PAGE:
A 3% increase in sales tax means at least a double increase at the check out. So, this 3% increase will mean a 6-8% increase at the check out. The proposed 5% increase will mean a 10-12% increase at the check out. This means, if you disposable income is 20,000 yen per month you will lose 10% of it. It is the first step to a snowballing inflation rate. The Japanese economy will go from deflation to superflation in a matter of months. It's just the beginning of a very sticky end to the Japanese economy. Don't forget, pension payments are being reduced while pension and health insurance premiums are being increased. The corporations have already indicated they won't be passing their tax cuts to workers. Utility costs are increasing, especially electricity. The list of 'gimme' just goes on and on! Doom and gloom!

-1 ( +1 / -2 )

A 3% increase in sales tax means at least a double increase at the check out. So, this 3% increase will mean a 6-8% increase at the check out. The proposed 5% increase will mean a 10-12% increase at the check out.

How do you figure?

1 ( +1 / -0 )

It only takes 100,000 people holding off on a 10,000 yen expenditure to make a billion yen dent in the economy. If employers don't increase wages, there are going to be a LOT of dents.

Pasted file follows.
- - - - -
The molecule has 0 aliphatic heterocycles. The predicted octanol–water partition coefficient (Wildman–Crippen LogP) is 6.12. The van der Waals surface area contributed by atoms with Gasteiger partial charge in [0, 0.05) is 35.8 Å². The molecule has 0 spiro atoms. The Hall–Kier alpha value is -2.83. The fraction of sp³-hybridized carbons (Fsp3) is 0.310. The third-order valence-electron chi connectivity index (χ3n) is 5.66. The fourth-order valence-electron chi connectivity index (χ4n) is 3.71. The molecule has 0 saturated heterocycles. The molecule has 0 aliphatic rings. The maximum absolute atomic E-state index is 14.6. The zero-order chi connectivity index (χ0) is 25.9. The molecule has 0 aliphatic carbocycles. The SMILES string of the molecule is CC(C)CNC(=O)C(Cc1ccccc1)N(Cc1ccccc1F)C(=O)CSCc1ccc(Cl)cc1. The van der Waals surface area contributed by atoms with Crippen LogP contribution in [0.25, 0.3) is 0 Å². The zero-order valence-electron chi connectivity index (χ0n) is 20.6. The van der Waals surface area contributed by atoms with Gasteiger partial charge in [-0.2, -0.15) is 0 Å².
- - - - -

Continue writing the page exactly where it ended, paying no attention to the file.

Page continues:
0 ( +0 / -0 )

Cheaper beer maybe even though the tax on beer is already like 100%... My main thought is when do I hear the proposals for spending cuts. The debt will be 3 times the economic output soon, taxes going up, my life getting harder, but no word of cutting spending....

0 ( +0 / -0 )

If it happens in combination with inflation and no wage increases then I think I'll relocate my lifestyle.

0 ( +0 / -0 )

buy cheaper and more from abroad and sales... the idea will backfire ... specially since there are no benefits to the people being introduced

0 ( +0 / -0 )